(SOUNDBITE OF MUSICAL, "SPRING AWAKENING")

UNIDENTIFIED ACTOR: (As Frau Bergmann) ...Heart.

(LAUGHTER)

UNIDENTIFIED ACTOR: (As Frau Bergmann) There, now you know everything.

ULABY: It's a literal sign of the repression that sets the musical's main tragedy in motion.

(SOUNDBITE OF MUSICAL, "SPRING AWAKENING")

UNIDENTIFIED ACTORS: (As characters, singing) Mamma who bore me, Mamma who gave me...

ULABY: Wendla's group of girlfriends include one played by recent drama school graduate Ali Stroker.

ALI STROKER: I am the first person in a wheelchair to appear on Broadway.

ULABY: Other actors have played characters in wheelchairs or performed in them while injured. Stroker's wheelchair has been part of her life for a long time.

STROKER: I was in a car accident when I was 2 years old and became paralyzed from the chest down.

ULABY: Stroker is a bright-eyed blonde in a dressing room that had to be specially constructed for her. This theater was built in 1926, long before the Americans With Disabilities Act. Even the stage is treacherously uneven, which took Stroker by surprise during her first rehearsal.

STROKER: I'm signing, you know, my hands are off my wheels and all of a sudden I'm, like rolling, away (laughter).

ULABY: Now another actor holds her wheelchair at that point in the song. It's one of many ways the cast depends on each other, says actor Andy Mientus. He was also in the first touring cast of "Spring Awakening." For this revival, he had to learn new tricks to synchronize with his deaf cast mates.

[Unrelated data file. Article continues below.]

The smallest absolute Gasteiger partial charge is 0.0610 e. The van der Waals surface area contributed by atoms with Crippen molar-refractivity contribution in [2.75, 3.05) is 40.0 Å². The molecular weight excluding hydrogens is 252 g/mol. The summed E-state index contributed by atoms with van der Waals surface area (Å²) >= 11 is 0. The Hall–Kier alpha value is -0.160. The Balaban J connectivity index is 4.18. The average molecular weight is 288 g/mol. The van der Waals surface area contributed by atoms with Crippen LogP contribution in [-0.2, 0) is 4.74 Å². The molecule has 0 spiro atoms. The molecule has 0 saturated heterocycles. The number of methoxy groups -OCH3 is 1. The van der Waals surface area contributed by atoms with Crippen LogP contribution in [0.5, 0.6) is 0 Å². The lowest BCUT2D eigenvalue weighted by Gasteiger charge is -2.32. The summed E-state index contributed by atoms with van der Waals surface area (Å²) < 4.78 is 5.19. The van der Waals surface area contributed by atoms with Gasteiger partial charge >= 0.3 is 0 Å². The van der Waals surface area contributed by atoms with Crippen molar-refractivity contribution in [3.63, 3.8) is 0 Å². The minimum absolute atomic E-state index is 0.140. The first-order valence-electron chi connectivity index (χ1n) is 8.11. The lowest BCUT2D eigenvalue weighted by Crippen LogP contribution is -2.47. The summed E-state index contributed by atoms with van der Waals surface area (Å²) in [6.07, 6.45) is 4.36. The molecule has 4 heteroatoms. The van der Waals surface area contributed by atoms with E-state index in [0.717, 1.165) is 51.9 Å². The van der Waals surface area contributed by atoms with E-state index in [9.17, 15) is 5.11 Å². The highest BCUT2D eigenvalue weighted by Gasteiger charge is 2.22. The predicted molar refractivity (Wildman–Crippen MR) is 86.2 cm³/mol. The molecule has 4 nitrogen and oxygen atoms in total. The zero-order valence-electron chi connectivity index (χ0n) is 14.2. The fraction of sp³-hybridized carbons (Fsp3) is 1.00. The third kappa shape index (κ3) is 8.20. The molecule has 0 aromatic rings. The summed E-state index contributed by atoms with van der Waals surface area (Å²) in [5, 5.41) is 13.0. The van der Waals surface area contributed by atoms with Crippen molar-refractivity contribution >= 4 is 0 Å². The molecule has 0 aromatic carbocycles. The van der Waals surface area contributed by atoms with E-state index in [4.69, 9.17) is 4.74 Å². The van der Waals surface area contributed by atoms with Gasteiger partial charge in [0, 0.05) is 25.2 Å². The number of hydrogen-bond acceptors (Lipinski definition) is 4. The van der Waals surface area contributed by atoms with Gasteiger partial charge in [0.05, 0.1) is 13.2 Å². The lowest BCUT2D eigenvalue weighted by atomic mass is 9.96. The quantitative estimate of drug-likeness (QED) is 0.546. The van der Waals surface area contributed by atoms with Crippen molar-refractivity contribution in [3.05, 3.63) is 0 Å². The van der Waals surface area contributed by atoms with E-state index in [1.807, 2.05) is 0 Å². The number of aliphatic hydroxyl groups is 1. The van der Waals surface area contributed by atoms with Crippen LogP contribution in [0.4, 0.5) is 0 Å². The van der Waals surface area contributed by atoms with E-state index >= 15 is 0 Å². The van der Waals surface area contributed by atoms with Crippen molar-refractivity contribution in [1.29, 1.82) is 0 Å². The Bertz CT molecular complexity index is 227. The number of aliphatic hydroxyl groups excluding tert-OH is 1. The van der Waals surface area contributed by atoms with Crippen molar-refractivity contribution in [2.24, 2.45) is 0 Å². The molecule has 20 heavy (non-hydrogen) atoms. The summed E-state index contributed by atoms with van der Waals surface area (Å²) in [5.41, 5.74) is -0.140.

ANDY MIENTUS: There's hundreds of internal cues in the show. There's an unseen, like, tap on the shoulder or a flick of a light that lets the deaf actor know where we are in the music and that it's, you know, time for them to being their solo or whatever.

ULABY: That makes the cast focus in a way that's unusual, says director Michael Arden.

ARDEN: You have to look at each other when you're signing. It forces actors to actually be - play a scene together as opposed to both playing their own scene.

ULABY: Arden remembers the first time he experienced this when he was trying out for the role of Tom Sawyer in Deaf West's production of "Big River" more than 10 years ago.

ARDEN: I walked into an audition room never having met a deaf person.

ULABY: Then he met the deaf actor playing Huck Finn. Arden was nervous. Two interpreters joined them.

ARDEN: And we were able to just look at each other and play this scene and I thought that - I was (laughter) so moved by that, by, for the first time, sharing this art form with someone from a culture I thought I could never share it with.

ULABY: If Arden sounds choked up, he is.

ARDEN: I am getting a little teary, yeah.

ULABY: It's emotional work, he says, to find the musical's voice with mouth and hands. It's not a compromise, he says. It can make it better. Neda Ulaby, NPR News.

(SOUNDBITE OF MUSICAL, "SPRING AWAKENING")

UNIDENTIFIED ACTORS: (As characters, singing) And so I wait... Transcript provided by NPR, Copyright NPR.